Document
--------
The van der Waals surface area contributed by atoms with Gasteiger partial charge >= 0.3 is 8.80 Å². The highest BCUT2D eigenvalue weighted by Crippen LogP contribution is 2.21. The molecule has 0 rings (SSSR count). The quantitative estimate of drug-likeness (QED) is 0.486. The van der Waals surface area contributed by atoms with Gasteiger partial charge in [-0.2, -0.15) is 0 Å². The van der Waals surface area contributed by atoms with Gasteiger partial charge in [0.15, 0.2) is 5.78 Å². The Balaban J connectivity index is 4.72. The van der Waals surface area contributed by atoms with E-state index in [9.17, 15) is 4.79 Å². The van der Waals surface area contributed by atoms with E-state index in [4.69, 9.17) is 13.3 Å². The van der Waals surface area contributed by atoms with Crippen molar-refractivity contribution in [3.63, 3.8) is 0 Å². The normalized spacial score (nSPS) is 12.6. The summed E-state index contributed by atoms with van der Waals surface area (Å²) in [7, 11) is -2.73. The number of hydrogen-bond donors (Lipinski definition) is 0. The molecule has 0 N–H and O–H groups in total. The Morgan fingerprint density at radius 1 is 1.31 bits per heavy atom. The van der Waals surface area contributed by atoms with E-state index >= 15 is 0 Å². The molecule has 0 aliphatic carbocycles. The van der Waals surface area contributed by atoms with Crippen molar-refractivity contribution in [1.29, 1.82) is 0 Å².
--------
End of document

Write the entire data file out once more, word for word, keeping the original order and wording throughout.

The van der Waals surface area contributed by atoms with Gasteiger partial charge >= 0.3 is 8.80 Å². The highest BCUT2D eigenvalue weighted by Crippen LogP contribution is 2.21. The molecule has 0 rings (SSSR count). The quantitative estimate of drug-likeness (QED) is 0.486. The van der Waals surface area contributed by atoms with Gasteiger partial charge in [-0.2, -0.15) is 0 Å². The van der Waals surface area contributed by atoms with Gasteiger partial charge in [0.15, 0.2) is 5.78 Å². The Balaban J connectivity index is 4.72. The van der Waals surface area contributed by atoms with E-state index in [9.17, 15) is 4.79 Å². The van der Waals surface area contributed by atoms with E-state index in [4.69, 9.17) is 13.3 Å². The van der Waals surface area contributed by atoms with Crippen molar-refractivity contribution in [3.63, 3.8) is 0 Å². The normalized spacial score (nSPS) is 12.6. The summed E-state index contributed by atoms with van der Waals surface area (Å²) in [7, 11) is -2.73. The number of hydrogen-bond donors (Lipinski definition) is 0. The molecule has 0 N–H and O–H groups in total. The Morgan fingerprint density at radius 1 is 1.31 bits per heavy atom. The van der Waals surface area contributed by atoms with E-state index >= 15 is 0 Å². The molecule has 0 aliphatic carbocycles. The van der Waals surface area contributed by atoms with Crippen molar-refractivity contribution in [1.29, 1.82) is 0 Å².